Hezbollah did not mention any convoy but said the raid aimed to prevent Arab and Muslim forces from developing their military capabilities.

Russia, Syria's strongest international ally, said the Israeli raid appeared to be an unprovoked attack on a sovereign nation.

It said it is taking "urgent measures to clarify the situation in all its details".

"If this information is confirmed, we have a case of unprovoked attacks on targets in the territory of a sovereign state, which grossly violates the UN charter and is unacceptable," Russia's foreign ministry said in a statement.

"Whatever the motives, this is not justified."

Late on Wednesday evening, the Syrian army confirmed that Israeli jets crossed into Syria below radar level at dawn and carried out raids against military targets.

"Israeli fighter jets violated our airspace at dawn today and carried out a direct strike on a scientific research centre in charge of raising our level of resistance and self-defence," the army's general command said in a statement carried by state news agency SANA.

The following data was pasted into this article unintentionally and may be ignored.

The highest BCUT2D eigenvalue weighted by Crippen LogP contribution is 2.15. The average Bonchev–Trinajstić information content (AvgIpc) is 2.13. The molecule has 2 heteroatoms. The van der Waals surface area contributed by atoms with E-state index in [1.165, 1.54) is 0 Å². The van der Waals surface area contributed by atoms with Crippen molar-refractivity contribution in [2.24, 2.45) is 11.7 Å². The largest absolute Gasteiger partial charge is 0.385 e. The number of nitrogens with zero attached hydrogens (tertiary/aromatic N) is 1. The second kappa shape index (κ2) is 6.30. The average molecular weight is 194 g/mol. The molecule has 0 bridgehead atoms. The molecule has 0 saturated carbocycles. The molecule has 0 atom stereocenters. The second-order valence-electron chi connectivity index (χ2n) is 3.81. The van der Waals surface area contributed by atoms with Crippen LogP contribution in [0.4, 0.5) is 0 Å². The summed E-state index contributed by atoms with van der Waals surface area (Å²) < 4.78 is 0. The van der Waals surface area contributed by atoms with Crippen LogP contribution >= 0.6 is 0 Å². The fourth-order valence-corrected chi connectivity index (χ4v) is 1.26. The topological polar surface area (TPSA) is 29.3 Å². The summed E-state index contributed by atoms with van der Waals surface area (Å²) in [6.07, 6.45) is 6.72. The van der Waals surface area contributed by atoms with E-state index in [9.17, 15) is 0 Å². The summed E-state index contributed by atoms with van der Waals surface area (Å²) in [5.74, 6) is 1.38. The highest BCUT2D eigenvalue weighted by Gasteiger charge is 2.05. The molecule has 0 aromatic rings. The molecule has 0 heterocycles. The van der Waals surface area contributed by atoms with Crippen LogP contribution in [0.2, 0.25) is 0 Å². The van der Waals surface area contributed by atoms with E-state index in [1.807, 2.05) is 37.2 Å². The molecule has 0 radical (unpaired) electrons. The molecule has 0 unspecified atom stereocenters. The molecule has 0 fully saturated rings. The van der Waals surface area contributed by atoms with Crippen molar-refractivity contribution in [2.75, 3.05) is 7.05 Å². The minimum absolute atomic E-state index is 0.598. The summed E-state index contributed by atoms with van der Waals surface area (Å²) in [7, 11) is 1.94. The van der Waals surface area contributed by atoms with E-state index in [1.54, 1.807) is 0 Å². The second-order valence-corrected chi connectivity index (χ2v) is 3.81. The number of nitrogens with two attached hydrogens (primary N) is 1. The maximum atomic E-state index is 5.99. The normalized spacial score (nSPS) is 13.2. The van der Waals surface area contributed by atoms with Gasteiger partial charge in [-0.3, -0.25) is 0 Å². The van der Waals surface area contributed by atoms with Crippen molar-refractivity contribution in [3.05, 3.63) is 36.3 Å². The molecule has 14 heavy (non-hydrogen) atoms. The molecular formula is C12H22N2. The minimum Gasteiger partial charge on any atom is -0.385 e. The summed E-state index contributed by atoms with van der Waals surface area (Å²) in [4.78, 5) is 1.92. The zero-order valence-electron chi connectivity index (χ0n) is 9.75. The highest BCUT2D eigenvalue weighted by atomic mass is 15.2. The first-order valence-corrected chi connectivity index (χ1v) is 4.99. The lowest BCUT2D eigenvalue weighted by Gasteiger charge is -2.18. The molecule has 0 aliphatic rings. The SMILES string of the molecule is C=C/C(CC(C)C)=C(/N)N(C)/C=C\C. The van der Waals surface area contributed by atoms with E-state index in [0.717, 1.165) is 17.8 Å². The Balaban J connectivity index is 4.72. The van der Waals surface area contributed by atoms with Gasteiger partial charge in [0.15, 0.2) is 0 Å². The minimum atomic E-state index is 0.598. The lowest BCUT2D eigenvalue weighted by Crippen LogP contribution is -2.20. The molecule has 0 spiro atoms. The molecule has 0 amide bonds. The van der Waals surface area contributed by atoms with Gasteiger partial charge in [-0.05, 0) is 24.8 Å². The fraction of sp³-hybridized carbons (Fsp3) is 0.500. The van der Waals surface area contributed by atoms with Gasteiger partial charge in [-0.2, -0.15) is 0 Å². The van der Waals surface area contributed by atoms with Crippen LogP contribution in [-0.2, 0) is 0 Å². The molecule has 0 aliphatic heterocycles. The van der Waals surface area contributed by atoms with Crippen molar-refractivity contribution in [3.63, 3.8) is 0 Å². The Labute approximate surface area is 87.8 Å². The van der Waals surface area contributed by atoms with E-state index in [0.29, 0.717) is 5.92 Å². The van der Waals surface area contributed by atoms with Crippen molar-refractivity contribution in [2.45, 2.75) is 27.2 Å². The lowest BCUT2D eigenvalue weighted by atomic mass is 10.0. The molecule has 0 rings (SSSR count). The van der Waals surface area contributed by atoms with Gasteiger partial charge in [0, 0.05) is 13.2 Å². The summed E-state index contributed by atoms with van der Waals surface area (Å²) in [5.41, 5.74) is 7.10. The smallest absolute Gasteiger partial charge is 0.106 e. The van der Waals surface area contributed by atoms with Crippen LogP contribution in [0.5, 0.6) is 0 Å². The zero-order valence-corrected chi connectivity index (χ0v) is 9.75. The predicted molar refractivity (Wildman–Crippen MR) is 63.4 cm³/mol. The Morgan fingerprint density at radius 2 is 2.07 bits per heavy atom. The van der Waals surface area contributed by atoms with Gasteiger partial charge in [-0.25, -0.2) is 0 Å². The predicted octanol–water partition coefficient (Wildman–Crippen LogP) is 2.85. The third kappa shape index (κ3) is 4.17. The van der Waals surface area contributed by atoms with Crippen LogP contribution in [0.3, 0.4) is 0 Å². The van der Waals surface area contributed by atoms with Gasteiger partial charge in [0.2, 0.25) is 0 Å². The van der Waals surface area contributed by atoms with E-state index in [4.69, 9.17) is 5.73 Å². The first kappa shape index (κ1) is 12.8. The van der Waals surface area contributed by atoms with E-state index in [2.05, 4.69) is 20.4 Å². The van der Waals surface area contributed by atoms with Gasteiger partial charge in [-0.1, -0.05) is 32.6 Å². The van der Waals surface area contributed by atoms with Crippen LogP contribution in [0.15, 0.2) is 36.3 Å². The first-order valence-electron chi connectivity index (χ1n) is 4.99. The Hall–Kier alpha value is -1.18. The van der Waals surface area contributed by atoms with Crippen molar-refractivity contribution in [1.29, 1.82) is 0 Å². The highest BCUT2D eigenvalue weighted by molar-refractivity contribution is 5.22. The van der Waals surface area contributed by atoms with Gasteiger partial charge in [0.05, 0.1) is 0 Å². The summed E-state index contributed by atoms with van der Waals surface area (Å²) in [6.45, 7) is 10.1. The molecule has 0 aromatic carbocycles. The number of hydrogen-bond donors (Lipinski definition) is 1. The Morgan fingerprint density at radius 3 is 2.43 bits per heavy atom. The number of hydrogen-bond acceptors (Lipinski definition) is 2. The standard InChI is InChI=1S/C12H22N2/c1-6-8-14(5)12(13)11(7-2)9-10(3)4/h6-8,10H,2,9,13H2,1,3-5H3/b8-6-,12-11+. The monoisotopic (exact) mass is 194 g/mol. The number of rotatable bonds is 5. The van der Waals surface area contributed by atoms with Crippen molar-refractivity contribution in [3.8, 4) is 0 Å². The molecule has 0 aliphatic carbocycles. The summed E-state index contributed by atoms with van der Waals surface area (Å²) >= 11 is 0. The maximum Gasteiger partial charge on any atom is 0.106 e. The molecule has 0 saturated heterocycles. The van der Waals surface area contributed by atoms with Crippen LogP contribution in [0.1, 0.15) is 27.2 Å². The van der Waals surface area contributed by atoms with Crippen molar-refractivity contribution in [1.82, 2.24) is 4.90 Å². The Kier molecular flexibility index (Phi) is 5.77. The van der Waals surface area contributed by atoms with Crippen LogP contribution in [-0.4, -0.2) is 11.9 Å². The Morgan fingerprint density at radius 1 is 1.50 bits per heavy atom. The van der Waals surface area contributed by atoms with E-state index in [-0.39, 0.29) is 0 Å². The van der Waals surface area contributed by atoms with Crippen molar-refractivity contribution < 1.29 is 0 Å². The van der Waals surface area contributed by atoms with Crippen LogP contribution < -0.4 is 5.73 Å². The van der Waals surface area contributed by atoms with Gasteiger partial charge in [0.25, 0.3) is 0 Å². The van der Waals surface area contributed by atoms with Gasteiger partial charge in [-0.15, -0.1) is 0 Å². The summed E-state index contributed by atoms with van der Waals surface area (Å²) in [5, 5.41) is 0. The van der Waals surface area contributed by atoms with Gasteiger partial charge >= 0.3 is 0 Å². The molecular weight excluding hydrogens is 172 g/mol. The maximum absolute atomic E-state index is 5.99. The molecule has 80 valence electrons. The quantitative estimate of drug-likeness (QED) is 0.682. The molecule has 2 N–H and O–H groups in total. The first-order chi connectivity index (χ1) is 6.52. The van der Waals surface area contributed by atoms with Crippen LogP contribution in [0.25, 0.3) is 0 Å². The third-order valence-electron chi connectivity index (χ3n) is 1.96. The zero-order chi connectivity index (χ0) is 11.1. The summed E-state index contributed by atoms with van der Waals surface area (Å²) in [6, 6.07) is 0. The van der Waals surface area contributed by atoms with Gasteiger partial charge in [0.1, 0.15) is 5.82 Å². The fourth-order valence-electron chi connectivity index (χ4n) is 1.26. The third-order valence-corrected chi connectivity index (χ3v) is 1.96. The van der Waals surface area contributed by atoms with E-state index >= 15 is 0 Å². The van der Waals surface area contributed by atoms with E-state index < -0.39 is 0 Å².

The attack came "after terrorist groups made several failed attempts in the past months to take control of the site", the statement added, using the term the Assad's government uses for rebel fighters.

The jets entered the Syrian airspace via Mount Hermon, or Jabal el-Sheikh in Arabic, the Syrian army said.

"They ... carried out an act of aggression, bombarding the site, causing large-scale material damage and destroying the building," Syrian state television quoted the military as saying.